APPOMATTOX, va. -- Scott Meyerhoffer of Appomattox is one of the millions of Americans who sought a COVID-19 test last spring believing the cost would be covered by his insurance plan.
For Meyerhoffer though, multiple bills totaling nearly $1,200 arrived despite most healthcare providers pledging to make testing free to patients.
“Weeks go by. Months go by. I haven’t heard from anybody so I call back again,” Meyerhoffer said of his repeated attempts to appeal the bills.
The Problem Solvers reviewed three bills sent to Meyerhoffer from an urgent care clinic, the hospital he was referred to by the urgent care team, and a doctor who treated him at the emergency room.
The itemized invoices charged for things such as an isolation cart, blood testing, an electrocardiogram, and a Level 5 emergency room visit.
Notably absent was any billing code indicating the administration of a COVID-19 test.
“The first thing we did was call the COVID-19 hotline to ask if I needed a test,” Meyerhoffer told the Problem Solvers.
His symptoms included fever, cough, and shortness of breath, so he was directed to Centra Urgent Care in Lynchburg.
His visit on April 6 was explicitly for that COVID-19 evaluation, during which an X-ray revealed areas of concern in his lungs.
“They said, ‘this is how COVID first presents,’ and she said, ‘You likely have COVID,’” recalled Meyerhoffer of his conversation with the urgent care medical team. “They said, ‘Our recommendation is you go to the emergency room because, with your type of case, I've seen them go south quickly. We'd rather have you there in a facility that can deal with it.’”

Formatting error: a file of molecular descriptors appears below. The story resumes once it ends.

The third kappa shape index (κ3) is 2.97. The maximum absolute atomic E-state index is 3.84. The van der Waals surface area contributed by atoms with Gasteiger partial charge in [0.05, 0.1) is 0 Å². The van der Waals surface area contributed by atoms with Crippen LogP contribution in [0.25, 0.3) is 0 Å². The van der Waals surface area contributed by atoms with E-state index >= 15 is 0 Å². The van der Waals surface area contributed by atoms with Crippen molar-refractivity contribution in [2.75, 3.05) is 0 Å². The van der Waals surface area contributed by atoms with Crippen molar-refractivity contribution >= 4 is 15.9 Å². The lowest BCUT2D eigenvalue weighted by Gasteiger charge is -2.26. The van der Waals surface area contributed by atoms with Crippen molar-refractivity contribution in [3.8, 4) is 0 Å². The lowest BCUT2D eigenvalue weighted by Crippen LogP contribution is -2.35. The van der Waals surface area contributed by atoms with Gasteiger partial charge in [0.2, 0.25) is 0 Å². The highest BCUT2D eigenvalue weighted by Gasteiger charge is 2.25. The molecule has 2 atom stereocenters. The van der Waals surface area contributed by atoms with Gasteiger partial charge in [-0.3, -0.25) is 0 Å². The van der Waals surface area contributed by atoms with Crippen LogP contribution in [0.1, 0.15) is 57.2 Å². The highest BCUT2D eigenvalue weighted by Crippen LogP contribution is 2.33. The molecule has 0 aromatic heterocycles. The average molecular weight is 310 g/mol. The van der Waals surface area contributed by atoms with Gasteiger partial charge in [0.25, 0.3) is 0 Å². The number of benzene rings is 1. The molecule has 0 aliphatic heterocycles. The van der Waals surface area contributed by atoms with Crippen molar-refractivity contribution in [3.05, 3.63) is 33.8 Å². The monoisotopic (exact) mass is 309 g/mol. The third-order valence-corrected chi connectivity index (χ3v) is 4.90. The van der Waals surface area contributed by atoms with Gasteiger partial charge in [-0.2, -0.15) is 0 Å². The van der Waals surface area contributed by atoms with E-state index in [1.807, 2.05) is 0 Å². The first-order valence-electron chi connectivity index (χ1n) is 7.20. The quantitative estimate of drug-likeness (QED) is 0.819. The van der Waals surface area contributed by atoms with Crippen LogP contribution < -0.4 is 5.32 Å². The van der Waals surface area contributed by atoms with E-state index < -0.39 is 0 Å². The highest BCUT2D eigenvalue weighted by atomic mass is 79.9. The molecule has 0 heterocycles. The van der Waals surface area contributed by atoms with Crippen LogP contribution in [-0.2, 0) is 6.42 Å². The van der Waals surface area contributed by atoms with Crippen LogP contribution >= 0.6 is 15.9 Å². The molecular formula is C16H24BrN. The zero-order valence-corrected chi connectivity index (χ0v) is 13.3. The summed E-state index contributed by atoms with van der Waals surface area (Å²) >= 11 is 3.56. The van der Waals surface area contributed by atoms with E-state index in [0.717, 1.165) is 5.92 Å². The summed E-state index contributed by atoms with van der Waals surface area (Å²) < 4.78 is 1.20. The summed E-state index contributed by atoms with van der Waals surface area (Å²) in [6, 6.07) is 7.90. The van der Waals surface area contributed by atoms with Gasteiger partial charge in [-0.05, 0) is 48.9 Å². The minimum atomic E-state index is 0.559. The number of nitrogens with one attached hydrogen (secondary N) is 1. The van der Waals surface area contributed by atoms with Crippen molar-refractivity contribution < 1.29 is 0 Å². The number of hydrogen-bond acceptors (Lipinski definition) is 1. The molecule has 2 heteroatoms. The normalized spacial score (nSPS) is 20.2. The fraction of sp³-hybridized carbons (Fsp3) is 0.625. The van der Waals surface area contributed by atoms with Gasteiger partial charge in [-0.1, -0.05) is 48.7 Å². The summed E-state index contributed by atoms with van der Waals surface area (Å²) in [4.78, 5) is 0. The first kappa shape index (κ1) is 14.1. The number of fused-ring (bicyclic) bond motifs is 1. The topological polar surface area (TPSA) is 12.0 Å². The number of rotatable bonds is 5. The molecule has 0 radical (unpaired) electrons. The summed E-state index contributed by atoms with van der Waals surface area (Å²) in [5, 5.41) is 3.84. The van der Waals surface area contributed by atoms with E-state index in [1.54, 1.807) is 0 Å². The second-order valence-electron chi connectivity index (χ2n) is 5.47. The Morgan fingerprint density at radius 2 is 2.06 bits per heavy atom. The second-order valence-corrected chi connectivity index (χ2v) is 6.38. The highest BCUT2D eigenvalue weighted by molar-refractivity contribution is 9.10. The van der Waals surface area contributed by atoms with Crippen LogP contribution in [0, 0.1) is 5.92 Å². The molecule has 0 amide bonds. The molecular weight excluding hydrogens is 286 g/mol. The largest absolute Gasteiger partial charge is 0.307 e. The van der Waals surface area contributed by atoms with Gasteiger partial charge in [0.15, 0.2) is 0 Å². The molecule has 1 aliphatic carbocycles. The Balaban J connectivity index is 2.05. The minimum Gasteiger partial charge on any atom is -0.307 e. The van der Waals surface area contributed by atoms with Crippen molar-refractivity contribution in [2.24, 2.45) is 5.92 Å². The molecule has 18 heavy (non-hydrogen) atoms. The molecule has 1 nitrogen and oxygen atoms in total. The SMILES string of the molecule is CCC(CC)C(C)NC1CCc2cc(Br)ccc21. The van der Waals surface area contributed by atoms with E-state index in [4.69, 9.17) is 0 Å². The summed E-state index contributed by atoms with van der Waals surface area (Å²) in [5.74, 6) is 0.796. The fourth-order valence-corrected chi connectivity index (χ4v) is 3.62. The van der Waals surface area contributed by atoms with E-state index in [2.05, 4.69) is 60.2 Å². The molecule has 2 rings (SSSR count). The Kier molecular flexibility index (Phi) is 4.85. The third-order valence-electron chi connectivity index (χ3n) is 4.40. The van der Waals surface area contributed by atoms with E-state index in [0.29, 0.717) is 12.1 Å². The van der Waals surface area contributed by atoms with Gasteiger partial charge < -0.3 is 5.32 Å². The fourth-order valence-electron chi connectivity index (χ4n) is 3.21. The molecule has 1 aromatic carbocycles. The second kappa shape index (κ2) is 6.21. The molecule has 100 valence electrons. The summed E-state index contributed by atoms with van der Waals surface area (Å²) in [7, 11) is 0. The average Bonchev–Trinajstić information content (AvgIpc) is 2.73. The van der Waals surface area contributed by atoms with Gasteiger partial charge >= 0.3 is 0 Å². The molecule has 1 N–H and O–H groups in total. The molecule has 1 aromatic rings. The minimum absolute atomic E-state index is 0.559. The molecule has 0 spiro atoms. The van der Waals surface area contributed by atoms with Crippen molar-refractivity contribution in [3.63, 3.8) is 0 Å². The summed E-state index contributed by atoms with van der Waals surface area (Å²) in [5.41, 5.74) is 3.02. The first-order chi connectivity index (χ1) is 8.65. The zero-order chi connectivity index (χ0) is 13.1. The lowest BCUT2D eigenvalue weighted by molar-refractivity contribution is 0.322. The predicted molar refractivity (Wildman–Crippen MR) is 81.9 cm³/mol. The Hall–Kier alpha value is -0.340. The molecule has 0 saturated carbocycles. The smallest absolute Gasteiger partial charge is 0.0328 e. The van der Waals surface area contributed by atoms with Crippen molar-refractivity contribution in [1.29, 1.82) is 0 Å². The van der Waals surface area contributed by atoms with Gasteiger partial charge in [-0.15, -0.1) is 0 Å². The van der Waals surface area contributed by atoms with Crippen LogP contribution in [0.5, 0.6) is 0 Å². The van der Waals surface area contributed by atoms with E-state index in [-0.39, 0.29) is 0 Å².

While his wife waited in the car for hours, Meyerhoffer walked into the emergency room at Lynchburg General Hospital.
He said the staff immediately began an IV and isolated him from other patients.
Expecting to be admitted, Meyerhoffer was surprised to be sent home shortly after a nurse swabbed the back of his throat and instructed him to quarantine at home.
“Someone from the hospital, about two or three days after my visit, did call me and say I had a negative test result," he said.
Those results never made it to his insurance company, Piedmont Community Health Plan, which denied his appeal for coverage.
In a letter dated December 9, 2020, PCHP stated clinical information submitted for his visits indicated a diagnosis of viral pneumonia but no test or diagnosis of COVID-19 at either location.
The Problem Solvers contacted PCHP and Centra, the parent company for Lynchburg General Hospital.
Representatives for both agreed to take another look at the case, noting Meyerhoffer’s illness occurred in the early days of the pandemic when the healthcare industry was implementing new policies and practices.
This week, Meyerhoffer said Centra contacted him with word his bills would be taken care of. A spokesperson for PCHP emailed the following statement to CBS 6:
“COVID-19 has placed numerous challenges on an already complex healthcare system. Piedmont’s goal, which we work hard to achieve, is that our members receive all their entitled benefits in as easy a manner as possible. This situation will be corrected.”
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